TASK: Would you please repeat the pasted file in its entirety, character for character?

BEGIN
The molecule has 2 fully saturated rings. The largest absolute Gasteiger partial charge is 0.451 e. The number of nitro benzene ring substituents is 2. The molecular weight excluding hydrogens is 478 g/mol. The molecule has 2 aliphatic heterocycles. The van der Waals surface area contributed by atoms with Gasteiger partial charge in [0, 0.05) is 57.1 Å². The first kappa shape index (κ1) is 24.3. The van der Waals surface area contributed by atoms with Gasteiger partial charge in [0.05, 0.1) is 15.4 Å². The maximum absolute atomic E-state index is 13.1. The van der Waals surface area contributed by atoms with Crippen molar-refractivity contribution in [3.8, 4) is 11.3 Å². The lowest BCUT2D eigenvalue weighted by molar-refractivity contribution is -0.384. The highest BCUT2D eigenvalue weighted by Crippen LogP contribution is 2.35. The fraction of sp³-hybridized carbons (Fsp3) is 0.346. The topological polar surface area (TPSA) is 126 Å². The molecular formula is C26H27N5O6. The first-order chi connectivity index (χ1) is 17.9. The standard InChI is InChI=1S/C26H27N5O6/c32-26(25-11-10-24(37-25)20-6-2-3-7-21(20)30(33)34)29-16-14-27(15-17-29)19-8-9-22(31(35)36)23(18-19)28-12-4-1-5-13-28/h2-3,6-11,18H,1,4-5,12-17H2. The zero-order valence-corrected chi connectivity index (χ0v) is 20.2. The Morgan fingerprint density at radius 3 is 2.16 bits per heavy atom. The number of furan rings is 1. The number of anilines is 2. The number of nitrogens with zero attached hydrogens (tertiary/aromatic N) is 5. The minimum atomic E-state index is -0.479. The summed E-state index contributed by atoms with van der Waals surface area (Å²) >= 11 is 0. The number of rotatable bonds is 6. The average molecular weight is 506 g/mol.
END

The molecule has 2 fully saturated rings. The largest absolute Gasteiger partial charge is 0.451 e. The number of nitro benzene ring substituents is 2. The molecular weight excluding hydrogens is 478 g/mol. The molecule has 2 aliphatic heterocycles. The van der Waals surface area contributed by atoms with Gasteiger partial charge in [0, 0.05) is 57.1 Å². The first kappa shape index (κ1) is 24.3. The van der Waals surface area contributed by atoms with Gasteiger partial charge in [0.05, 0.1) is 15.4 Å². The maximum absolute atomic E-state index is 13.1. The van der Waals surface area contributed by atoms with Crippen molar-refractivity contribution in [3.8, 4) is 11.3 Å². The lowest BCUT2D eigenvalue weighted by molar-refractivity contribution is -0.384. The highest BCUT2D eigenvalue weighted by Crippen LogP contribution is 2.35. The fraction of sp³-hybridized carbons (Fsp3) is 0.346. The topological polar surface area (TPSA) is 126 Å². The molecular formula is C26H27N5O6. The first-order chi connectivity index (χ1) is 17.9. The standard InChI is InChI=1S/C26H27N5O6/c32-26(25-11-10-24(37-25)20-6-2-3-7-21(20)30(33)34)29-16-14-27(15-17-29)19-8-9-22(31(35)36)23(18-19)28-12-4-1-5-13-28/h2-3,6-11,18H,1,4-5,12-17H2. The zero-order valence-corrected chi connectivity index (χ0v) is 20.2. The Morgan fingerprint density at radius 3 is 2.16 bits per heavy atom. The number of furan rings is 1. The number of anilines is 2. The number of nitrogens with zero attached hydrogens (tertiary/aromatic N) is 5. The minimum atomic E-state index is -0.479. The summed E-state index contributed by atoms with van der Waals surface area (Å²) >= 11 is 0. The number of rotatable bonds is 6. The average molecular weight is 506 g/mol.